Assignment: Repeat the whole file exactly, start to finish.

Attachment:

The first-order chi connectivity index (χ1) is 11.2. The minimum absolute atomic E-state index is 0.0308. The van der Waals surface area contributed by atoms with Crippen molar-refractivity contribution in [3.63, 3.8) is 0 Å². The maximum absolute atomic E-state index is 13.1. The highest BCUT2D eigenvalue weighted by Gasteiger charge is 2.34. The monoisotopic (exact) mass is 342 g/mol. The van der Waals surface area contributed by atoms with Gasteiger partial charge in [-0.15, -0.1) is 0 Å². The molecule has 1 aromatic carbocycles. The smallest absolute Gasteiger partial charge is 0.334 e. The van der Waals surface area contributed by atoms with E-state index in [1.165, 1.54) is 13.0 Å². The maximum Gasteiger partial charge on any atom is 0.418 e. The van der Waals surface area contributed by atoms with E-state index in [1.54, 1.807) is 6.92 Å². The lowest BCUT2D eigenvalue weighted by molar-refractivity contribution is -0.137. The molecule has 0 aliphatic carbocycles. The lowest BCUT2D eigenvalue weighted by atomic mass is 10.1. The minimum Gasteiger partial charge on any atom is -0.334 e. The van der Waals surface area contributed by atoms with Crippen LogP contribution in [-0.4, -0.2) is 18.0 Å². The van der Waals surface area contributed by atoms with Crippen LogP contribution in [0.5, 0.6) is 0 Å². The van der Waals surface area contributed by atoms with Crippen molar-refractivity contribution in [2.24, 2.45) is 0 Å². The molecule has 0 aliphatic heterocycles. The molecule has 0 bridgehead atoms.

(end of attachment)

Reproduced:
The first-order chi connectivity index (χ1) is 11.2. The minimum absolute atomic E-state index is 0.0308. The van der Waals surface area contributed by atoms with Crippen molar-refractivity contribution in [3.63, 3.8) is 0 Å². The maximum absolute atomic E-state index is 13.1. The highest BCUT2D eigenvalue weighted by Gasteiger charge is 2.34. The monoisotopic (exact) mass is 342 g/mol. The van der Waals surface area contributed by atoms with Gasteiger partial charge in [-0.15, -0.1) is 0 Å². The molecule has 1 aromatic carbocycles. The smallest absolute Gasteiger partial charge is 0.334 e. The van der Waals surface area contributed by atoms with E-state index in [1.165, 1.54) is 13.0 Å². The maximum Gasteiger partial charge on any atom is 0.418 e. The van der Waals surface area contributed by atoms with E-state index in [1.54, 1.807) is 6.92 Å². The lowest BCUT2D eigenvalue weighted by molar-refractivity contribution is -0.137. The molecule has 0 aliphatic carbocycles. The lowest BCUT2D eigenvalue weighted by atomic mass is 10.1. The minimum Gasteiger partial charge on any atom is -0.334 e. The van der Waals surface area contributed by atoms with Crippen LogP contribution in [-0.4, -0.2) is 18.0 Å². The van der Waals surface area contributed by atoms with Crippen LogP contribution in [0.5, 0.6) is 0 Å². The van der Waals surface area contributed by atoms with Crippen molar-refractivity contribution in [2.24, 2.45) is 0 Å². The molecule has 0 aliphatic heterocycles. The molecule has 0 bridgehead atoms.